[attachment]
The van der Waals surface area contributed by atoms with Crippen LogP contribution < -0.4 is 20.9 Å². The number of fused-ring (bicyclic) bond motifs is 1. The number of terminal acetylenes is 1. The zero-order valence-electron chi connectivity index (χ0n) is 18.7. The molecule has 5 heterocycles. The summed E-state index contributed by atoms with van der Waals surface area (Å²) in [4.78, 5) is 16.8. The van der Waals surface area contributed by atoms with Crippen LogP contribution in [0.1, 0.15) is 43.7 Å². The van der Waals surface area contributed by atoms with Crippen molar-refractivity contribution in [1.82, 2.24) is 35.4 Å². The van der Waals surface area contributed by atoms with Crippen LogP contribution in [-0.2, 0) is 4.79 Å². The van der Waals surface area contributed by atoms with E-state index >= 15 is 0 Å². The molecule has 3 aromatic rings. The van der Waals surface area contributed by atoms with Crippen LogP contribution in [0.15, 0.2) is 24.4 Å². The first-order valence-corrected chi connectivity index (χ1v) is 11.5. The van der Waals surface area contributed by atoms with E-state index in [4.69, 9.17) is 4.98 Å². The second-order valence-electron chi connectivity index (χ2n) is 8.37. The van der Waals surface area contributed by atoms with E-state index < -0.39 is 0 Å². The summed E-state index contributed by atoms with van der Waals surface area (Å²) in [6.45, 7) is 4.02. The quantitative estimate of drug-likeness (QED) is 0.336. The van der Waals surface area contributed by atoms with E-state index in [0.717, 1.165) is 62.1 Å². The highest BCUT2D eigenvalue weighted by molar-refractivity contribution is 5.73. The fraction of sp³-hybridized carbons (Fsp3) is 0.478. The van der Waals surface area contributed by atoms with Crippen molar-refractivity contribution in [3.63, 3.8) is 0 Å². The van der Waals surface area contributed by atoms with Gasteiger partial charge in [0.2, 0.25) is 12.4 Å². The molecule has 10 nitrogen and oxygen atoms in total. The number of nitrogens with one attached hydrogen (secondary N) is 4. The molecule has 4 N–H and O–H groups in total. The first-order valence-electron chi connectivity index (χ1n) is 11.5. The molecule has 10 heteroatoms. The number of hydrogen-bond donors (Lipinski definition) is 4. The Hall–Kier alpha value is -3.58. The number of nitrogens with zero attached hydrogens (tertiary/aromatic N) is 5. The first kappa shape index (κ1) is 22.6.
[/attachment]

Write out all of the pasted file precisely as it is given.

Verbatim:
The van der Waals surface area contributed by atoms with Crippen LogP contribution < -0.4 is 20.9 Å². The number of fused-ring (bicyclic) bond motifs is 1. The number of terminal acetylenes is 1. The zero-order valence-electron chi connectivity index (χ0n) is 18.7. The molecule has 5 heterocycles. The summed E-state index contributed by atoms with van der Waals surface area (Å²) in [4.78, 5) is 16.8. The van der Waals surface area contributed by atoms with Crippen LogP contribution in [0.1, 0.15) is 43.7 Å². The van der Waals surface area contributed by atoms with Crippen molar-refractivity contribution in [1.82, 2.24) is 35.4 Å². The van der Waals surface area contributed by atoms with Crippen LogP contribution in [-0.2, 0) is 4.79 Å². The van der Waals surface area contributed by atoms with E-state index >= 15 is 0 Å². The molecule has 3 aromatic rings. The van der Waals surface area contributed by atoms with Crippen LogP contribution in [0.15, 0.2) is 24.4 Å². The first-order valence-corrected chi connectivity index (χ1v) is 11.5. The van der Waals surface area contributed by atoms with E-state index in [4.69, 9.17) is 4.98 Å². The second-order valence-electron chi connectivity index (χ2n) is 8.37. The van der Waals surface area contributed by atoms with E-state index < -0.39 is 0 Å². The summed E-state index contributed by atoms with van der Waals surface area (Å²) in [6.45, 7) is 4.02. The quantitative estimate of drug-likeness (QED) is 0.336. The van der Waals surface area contributed by atoms with E-state index in [0.717, 1.165) is 62.1 Å². The highest BCUT2D eigenvalue weighted by molar-refractivity contribution is 5.73. The fraction of sp³-hybridized carbons (Fsp3) is 0.478. The van der Waals surface area contributed by atoms with Crippen molar-refractivity contribution in [3.63, 3.8) is 0 Å². The van der Waals surface area contributed by atoms with Gasteiger partial charge in [0.2, 0.25) is 12.4 Å². The molecule has 10 nitrogen and oxygen atoms in total. The number of nitrogens with one attached hydrogen (secondary N) is 4. The molecule has 4 N–H and O–H groups in total. The first-order valence-electron chi connectivity index (χ1n) is 11.5. The molecule has 10 heteroatoms. The number of hydrogen-bond donors (Lipinski definition) is 4. The Hall–Kier alpha value is -3.58. The number of nitrogens with zero attached hydrogens (tertiary/aromatic N) is 5. The first kappa shape index (κ1) is 22.6.